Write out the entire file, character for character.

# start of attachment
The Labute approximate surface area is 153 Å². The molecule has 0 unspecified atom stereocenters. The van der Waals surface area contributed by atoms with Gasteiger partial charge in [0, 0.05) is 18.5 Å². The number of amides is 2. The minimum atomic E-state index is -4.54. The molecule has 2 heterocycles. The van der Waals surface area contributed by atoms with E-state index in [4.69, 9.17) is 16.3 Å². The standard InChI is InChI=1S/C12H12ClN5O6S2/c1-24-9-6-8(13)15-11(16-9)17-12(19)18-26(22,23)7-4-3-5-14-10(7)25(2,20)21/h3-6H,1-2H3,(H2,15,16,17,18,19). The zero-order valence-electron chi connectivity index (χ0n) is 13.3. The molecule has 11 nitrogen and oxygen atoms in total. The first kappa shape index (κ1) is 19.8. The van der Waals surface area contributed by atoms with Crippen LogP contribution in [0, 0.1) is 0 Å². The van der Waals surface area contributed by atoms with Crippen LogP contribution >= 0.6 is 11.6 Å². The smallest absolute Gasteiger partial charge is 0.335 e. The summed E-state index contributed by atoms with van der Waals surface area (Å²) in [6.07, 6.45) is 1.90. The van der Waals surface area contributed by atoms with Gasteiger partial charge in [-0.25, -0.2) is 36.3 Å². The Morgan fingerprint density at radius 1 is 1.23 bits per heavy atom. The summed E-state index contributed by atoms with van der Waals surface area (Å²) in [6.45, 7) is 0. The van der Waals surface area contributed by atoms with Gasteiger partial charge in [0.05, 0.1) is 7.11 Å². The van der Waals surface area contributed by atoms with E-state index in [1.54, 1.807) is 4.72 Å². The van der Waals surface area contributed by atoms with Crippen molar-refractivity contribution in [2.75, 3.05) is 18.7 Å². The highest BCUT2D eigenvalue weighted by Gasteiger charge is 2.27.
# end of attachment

The Labute approximate surface area is 153 Å². The molecule has 0 unspecified atom stereocenters. The van der Waals surface area contributed by atoms with Gasteiger partial charge in [0, 0.05) is 18.5 Å². The number of amides is 2. The minimum atomic E-state index is -4.54. The molecule has 2 heterocycles. The van der Waals surface area contributed by atoms with E-state index in [4.69, 9.17) is 16.3 Å². The standard InChI is InChI=1S/C12H12ClN5O6S2/c1-24-9-6-8(13)15-11(16-9)17-12(19)18-26(22,23)7-4-3-5-14-10(7)25(2,20)21/h3-6H,1-2H3,(H2,15,16,17,18,19). The zero-order valence-electron chi connectivity index (χ0n) is 13.3. The molecule has 11 nitrogen and oxygen atoms in total. The first kappa shape index (κ1) is 19.8. The van der Waals surface area contributed by atoms with Crippen LogP contribution in [0, 0.1) is 0 Å². The van der Waals surface area contributed by atoms with Crippen LogP contribution >= 0.6 is 11.6 Å². The smallest absolute Gasteiger partial charge is 0.335 e. The summed E-state index contributed by atoms with van der Waals surface area (Å²) in [6.07, 6.45) is 1.90. The van der Waals surface area contributed by atoms with Gasteiger partial charge in [-0.25, -0.2) is 36.3 Å². The Morgan fingerprint density at radius 1 is 1.23 bits per heavy atom. The summed E-state index contributed by atoms with van der Waals surface area (Å²) in [6.45, 7) is 0. The van der Waals surface area contributed by atoms with Gasteiger partial charge in [0.05, 0.1) is 7.11 Å². The van der Waals surface area contributed by atoms with E-state index in [1.54, 1.807) is 4.72 Å². The van der Waals surface area contributed by atoms with Crippen molar-refractivity contribution in [2.75, 3.05) is 18.7 Å². The highest BCUT2D eigenvalue weighted by Gasteiger charge is 2.27.